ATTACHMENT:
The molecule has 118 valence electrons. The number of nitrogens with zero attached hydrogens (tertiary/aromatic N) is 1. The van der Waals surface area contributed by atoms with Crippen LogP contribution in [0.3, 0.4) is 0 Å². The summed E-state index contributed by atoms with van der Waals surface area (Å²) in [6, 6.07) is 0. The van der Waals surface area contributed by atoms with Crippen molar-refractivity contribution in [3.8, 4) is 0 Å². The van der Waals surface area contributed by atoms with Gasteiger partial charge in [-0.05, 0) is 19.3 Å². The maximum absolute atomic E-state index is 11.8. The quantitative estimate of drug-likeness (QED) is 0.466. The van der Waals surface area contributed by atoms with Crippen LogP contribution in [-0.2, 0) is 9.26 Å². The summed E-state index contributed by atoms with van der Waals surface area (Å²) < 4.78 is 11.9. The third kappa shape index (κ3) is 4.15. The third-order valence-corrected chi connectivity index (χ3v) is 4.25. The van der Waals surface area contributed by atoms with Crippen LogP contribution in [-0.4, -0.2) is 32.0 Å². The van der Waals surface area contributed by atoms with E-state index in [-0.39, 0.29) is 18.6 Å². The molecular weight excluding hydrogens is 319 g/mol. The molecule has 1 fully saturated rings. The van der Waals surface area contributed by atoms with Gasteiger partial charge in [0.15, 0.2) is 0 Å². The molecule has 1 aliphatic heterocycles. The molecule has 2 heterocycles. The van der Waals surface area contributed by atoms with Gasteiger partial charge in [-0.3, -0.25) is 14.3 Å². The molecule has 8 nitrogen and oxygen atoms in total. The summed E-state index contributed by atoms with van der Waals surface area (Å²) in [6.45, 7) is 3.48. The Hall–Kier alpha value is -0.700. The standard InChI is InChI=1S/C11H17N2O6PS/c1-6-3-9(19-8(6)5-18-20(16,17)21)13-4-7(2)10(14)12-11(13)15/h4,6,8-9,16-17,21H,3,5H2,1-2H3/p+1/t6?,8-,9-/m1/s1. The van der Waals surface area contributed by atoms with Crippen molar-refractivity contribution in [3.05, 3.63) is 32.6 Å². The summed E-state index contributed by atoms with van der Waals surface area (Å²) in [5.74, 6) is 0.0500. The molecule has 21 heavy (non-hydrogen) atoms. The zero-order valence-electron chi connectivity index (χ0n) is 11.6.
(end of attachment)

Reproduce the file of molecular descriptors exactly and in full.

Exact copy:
The molecule has 118 valence electrons. The number of nitrogens with zero attached hydrogens (tertiary/aromatic N) is 1. The van der Waals surface area contributed by atoms with Crippen LogP contribution in [0.3, 0.4) is 0 Å². The summed E-state index contributed by atoms with van der Waals surface area (Å²) in [6, 6.07) is 0. The van der Waals surface area contributed by atoms with Crippen molar-refractivity contribution in [3.8, 4) is 0 Å². The van der Waals surface area contributed by atoms with Gasteiger partial charge in [-0.05, 0) is 19.3 Å². The maximum absolute atomic E-state index is 11.8. The quantitative estimate of drug-likeness (QED) is 0.466. The van der Waals surface area contributed by atoms with Crippen LogP contribution in [-0.2, 0) is 9.26 Å². The summed E-state index contributed by atoms with van der Waals surface area (Å²) < 4.78 is 11.9. The third kappa shape index (κ3) is 4.15. The third-order valence-corrected chi connectivity index (χ3v) is 4.25. The van der Waals surface area contributed by atoms with Crippen LogP contribution in [-0.4, -0.2) is 32.0 Å². The van der Waals surface area contributed by atoms with E-state index in [-0.39, 0.29) is 18.6 Å². The molecular weight excluding hydrogens is 319 g/mol. The molecule has 1 fully saturated rings. The van der Waals surface area contributed by atoms with Gasteiger partial charge in [0.15, 0.2) is 0 Å². The molecule has 1 aliphatic heterocycles. The molecule has 2 heterocycles. The van der Waals surface area contributed by atoms with Gasteiger partial charge in [-0.3, -0.25) is 14.3 Å². The molecule has 8 nitrogen and oxygen atoms in total. The summed E-state index contributed by atoms with van der Waals surface area (Å²) in [6.45, 7) is 3.48. The Hall–Kier alpha value is -0.700. The standard InChI is InChI=1S/C11H17N2O6PS/c1-6-3-9(19-8(6)5-18-20(16,17)21)13-4-7(2)10(14)12-11(13)15/h4,6,8-9,16-17,21H,3,5H2,1-2H3/p+1/t6?,8-,9-/m1/s1. The van der Waals surface area contributed by atoms with Crippen molar-refractivity contribution in [3.05, 3.63) is 32.6 Å². The summed E-state index contributed by atoms with van der Waals surface area (Å²) in [5.74, 6) is 0.0500. The molecule has 21 heavy (non-hydrogen) atoms. The zero-order valence-electron chi connectivity index (χ0n) is 11.6.